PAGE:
There are a lot of details that go into setting up your small business with funding from a Rollover as Business Startup (ROBS). One of these is establishing a C-corporation.
Many entrepreneurs question this change: Why does it have to be a C-corp? What benefits and restrictions come with C-corps?
What is a C-corp?
C-corps are the most common type of corporation in the U.S. Establishing your startup as a C-corp means that your business is its own legal entity, separate from you as the owner. The C-corp would still exist, even if you left the company.
The key differentiator about C-corps is they allow owners to sell unlimited stock in their companies. There is no cap to the number of shareholders you can have in a company, so theoretically, C-corps offer unlimited growth potential.
C-corps are given freedom to report capital and operating losses on future years, which is often a benefit for new small businesses. They also offer a number of tax advantages, with a range of tax-deductible business expenses that help lower your business’ tax liability.
C-corps are often compared to S-corporations, which operate somewhat similarly. However, S-corps are restricted to 100 shareholders maximum, while C-corps have no limit. The tax structure of these two corporations also differ.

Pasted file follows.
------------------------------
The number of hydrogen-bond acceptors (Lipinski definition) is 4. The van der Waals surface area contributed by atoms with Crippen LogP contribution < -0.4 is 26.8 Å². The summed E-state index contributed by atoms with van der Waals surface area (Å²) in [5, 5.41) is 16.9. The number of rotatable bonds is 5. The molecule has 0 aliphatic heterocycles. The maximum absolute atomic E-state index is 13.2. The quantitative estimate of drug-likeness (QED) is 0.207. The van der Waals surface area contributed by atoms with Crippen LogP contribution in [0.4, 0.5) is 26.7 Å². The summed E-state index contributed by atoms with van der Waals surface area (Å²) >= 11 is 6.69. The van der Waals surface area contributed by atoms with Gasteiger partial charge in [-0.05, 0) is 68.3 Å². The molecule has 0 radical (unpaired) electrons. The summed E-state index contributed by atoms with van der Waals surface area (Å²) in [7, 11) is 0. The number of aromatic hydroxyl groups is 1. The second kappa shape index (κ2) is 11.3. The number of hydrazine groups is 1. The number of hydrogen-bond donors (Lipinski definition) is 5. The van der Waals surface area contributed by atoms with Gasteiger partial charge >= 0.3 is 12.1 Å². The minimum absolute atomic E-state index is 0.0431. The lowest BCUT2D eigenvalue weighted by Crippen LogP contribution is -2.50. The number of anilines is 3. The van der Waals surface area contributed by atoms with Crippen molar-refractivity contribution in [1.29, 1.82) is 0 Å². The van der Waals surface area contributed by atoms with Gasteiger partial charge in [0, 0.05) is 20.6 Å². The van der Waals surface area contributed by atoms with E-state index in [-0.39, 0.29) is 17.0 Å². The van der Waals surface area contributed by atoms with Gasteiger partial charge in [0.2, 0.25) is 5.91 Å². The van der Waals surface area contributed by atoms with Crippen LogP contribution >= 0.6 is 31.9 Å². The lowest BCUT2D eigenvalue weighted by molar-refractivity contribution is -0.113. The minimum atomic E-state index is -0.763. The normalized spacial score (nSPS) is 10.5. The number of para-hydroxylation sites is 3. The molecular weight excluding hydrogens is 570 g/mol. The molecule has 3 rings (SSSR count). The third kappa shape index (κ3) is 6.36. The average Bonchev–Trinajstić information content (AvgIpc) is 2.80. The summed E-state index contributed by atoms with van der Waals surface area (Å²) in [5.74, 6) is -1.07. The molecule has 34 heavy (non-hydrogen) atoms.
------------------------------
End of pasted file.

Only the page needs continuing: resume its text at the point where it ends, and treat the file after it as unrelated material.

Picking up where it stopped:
To establish a C-corp, Articles of Incorporation must be filed with your state. Over time, you’ll likely be required to file annual reports to the state to maintain your incorporation standing.
Why are C-corps essential to ROBS?
Two of the biggest mistakes made when setting up ROBS is not incorporating as a C-corp or changing their incorporation status to another corporation type later on.
If you’re using ROBS to capitalize your small business, you’ll need to establish your business as a C-corp and keep it that way. After you roll your existing retirement plan into a self-directed 401(k) under your new business, you’ll need to purchase stock in your company using your retirement funds.
The only way it’s legal to purchase stock of a retirement plan sponsor is if the plan sponsor is a “separate tax-paying entity.” A C-corp is the only corporation type that qualifies under this requirement. Once your business is a C-corp, you can purchase as much stock as necessary, giving your business working capital to use on all kinds of business expenses.
Once your 401(k) and C-corp have been established, you’ll also need to give all employees (age 21 years and older and have been with the company with one year) an opportunity to participate in the employer-sponsored 401(k) and purchase stock in your small business. If you don’t do this, you’ll violate the regulations surrounding ROBS legality and may be subject to fines and fees.
Clear up C-corp confusion with your plan administrator
If you’re using ROBS to finance your business, work with a reliable third-party administrator like Tenet Financial Group. Our team will help answer your questions regarding C-corps, ROBS regulations and much more, so your business stays in compliance. Tenet Financial Group has never had a ROBS plan flagged for non-compliance and zero of our clients have ever been audited by the IRS. Our clients take great comfort in knowing when they work with Tenet Financial Group, they have our combined century of experience working for them! Contact us today to learn more!